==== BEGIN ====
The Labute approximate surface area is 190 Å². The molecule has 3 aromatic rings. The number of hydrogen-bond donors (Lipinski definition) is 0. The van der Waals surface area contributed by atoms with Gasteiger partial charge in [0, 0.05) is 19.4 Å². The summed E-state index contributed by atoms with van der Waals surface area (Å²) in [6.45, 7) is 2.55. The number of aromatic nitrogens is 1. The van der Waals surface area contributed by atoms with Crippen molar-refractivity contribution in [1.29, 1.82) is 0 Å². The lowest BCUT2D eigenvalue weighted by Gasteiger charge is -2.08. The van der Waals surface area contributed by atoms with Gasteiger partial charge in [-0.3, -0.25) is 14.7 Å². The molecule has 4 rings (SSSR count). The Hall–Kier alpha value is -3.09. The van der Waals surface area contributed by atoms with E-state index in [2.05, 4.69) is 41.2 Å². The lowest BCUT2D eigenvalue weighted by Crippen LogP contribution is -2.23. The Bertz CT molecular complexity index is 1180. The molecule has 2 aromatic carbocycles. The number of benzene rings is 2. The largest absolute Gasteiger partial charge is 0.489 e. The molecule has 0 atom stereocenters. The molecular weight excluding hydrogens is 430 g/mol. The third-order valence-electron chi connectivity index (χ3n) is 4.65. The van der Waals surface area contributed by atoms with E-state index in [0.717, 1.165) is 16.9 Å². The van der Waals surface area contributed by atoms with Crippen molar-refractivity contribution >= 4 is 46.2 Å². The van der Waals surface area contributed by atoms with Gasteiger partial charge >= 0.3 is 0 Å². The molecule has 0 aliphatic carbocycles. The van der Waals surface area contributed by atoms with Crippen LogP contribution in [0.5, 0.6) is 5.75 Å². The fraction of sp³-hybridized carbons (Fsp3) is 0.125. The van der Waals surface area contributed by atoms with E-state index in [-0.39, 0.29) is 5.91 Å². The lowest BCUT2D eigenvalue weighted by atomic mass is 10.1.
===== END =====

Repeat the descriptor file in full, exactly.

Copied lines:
The Labute approximate surface area is 190 Å². The molecule has 3 aromatic rings. The number of hydrogen-bond donors (Lipinski definition) is 0. The van der Waals surface area contributed by atoms with Gasteiger partial charge in [0, 0.05) is 19.4 Å². The summed E-state index contributed by atoms with van der Waals surface area (Å²) in [6.45, 7) is 2.55. The number of aromatic nitrogens is 1. The van der Waals surface area contributed by atoms with Crippen molar-refractivity contribution in [1.29, 1.82) is 0 Å². The lowest BCUT2D eigenvalue weighted by Gasteiger charge is -2.08. The van der Waals surface area contributed by atoms with Gasteiger partial charge in [-0.3, -0.25) is 14.7 Å². The molecule has 4 rings (SSSR count). The Hall–Kier alpha value is -3.09. The van der Waals surface area contributed by atoms with E-state index in [2.05, 4.69) is 41.2 Å². The lowest BCUT2D eigenvalue weighted by Crippen LogP contribution is -2.23. The Bertz CT molecular complexity index is 1180. The molecule has 2 aromatic carbocycles. The number of benzene rings is 2. The largest absolute Gasteiger partial charge is 0.489 e. The molecule has 0 atom stereocenters. The molecular weight excluding hydrogens is 430 g/mol. The third-order valence-electron chi connectivity index (χ3n) is 4.65. The van der Waals surface area contributed by atoms with E-state index in [0.717, 1.165) is 16.9 Å². The van der Waals surface area contributed by atoms with Crippen molar-refractivity contribution >= 4 is 46.2 Å². The van der Waals surface area contributed by atoms with Gasteiger partial charge >= 0.3 is 0 Å². The molecule has 0 aliphatic carbocycles. The van der Waals surface area contributed by atoms with Crippen LogP contribution in [0.5, 0.6) is 5.75 Å². The fraction of sp³-hybridized carbons (Fsp3) is 0.125. The van der Waals surface area contributed by atoms with E-state index in [-0.39, 0.29) is 5.91 Å². The lowest BCUT2D eigenvalue weighted by atomic mass is 10.1.